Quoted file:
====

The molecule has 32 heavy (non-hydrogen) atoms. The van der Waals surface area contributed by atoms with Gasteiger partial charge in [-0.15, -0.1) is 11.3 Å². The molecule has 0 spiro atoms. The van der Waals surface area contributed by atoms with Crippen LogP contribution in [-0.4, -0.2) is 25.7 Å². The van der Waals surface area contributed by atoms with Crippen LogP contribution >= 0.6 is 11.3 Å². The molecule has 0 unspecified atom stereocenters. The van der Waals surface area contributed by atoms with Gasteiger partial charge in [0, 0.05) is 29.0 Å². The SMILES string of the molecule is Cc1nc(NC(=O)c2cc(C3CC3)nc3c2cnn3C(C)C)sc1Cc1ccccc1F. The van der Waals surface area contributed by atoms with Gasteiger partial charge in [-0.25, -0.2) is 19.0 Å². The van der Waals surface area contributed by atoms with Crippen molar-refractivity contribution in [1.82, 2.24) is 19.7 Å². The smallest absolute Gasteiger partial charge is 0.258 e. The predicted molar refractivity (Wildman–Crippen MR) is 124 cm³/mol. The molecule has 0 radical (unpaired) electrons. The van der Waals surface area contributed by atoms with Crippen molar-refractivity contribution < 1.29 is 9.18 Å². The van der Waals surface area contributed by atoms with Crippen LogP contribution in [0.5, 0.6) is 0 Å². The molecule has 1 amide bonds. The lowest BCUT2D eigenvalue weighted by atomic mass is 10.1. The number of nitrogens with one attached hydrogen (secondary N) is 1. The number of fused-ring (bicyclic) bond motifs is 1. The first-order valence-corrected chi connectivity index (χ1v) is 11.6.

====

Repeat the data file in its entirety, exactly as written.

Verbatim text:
The molecule has 32 heavy (non-hydrogen) atoms. The van der Waals surface area contributed by atoms with Gasteiger partial charge in [-0.15, -0.1) is 11.3 Å². The molecule has 0 spiro atoms. The van der Waals surface area contributed by atoms with Crippen LogP contribution in [-0.4, -0.2) is 25.7 Å². The van der Waals surface area contributed by atoms with Crippen LogP contribution >= 0.6 is 11.3 Å². The molecule has 0 unspecified atom stereocenters. The van der Waals surface area contributed by atoms with Gasteiger partial charge in [0, 0.05) is 29.0 Å². The SMILES string of the molecule is Cc1nc(NC(=O)c2cc(C3CC3)nc3c2cnn3C(C)C)sc1Cc1ccccc1F. The van der Waals surface area contributed by atoms with Gasteiger partial charge in [-0.25, -0.2) is 19.0 Å². The van der Waals surface area contributed by atoms with Crippen molar-refractivity contribution in [1.82, 2.24) is 19.7 Å². The smallest absolute Gasteiger partial charge is 0.258 e. The predicted molar refractivity (Wildman–Crippen MR) is 124 cm³/mol. The molecule has 0 radical (unpaired) electrons. The van der Waals surface area contributed by atoms with Crippen molar-refractivity contribution < 1.29 is 9.18 Å². The van der Waals surface area contributed by atoms with Crippen LogP contribution in [0.5, 0.6) is 0 Å². The molecule has 1 amide bonds. The lowest BCUT2D eigenvalue weighted by atomic mass is 10.1. The number of nitrogens with one attached hydrogen (secondary N) is 1. The number of fused-ring (bicyclic) bond motifs is 1. The first-order valence-corrected chi connectivity index (χ1v) is 11.6.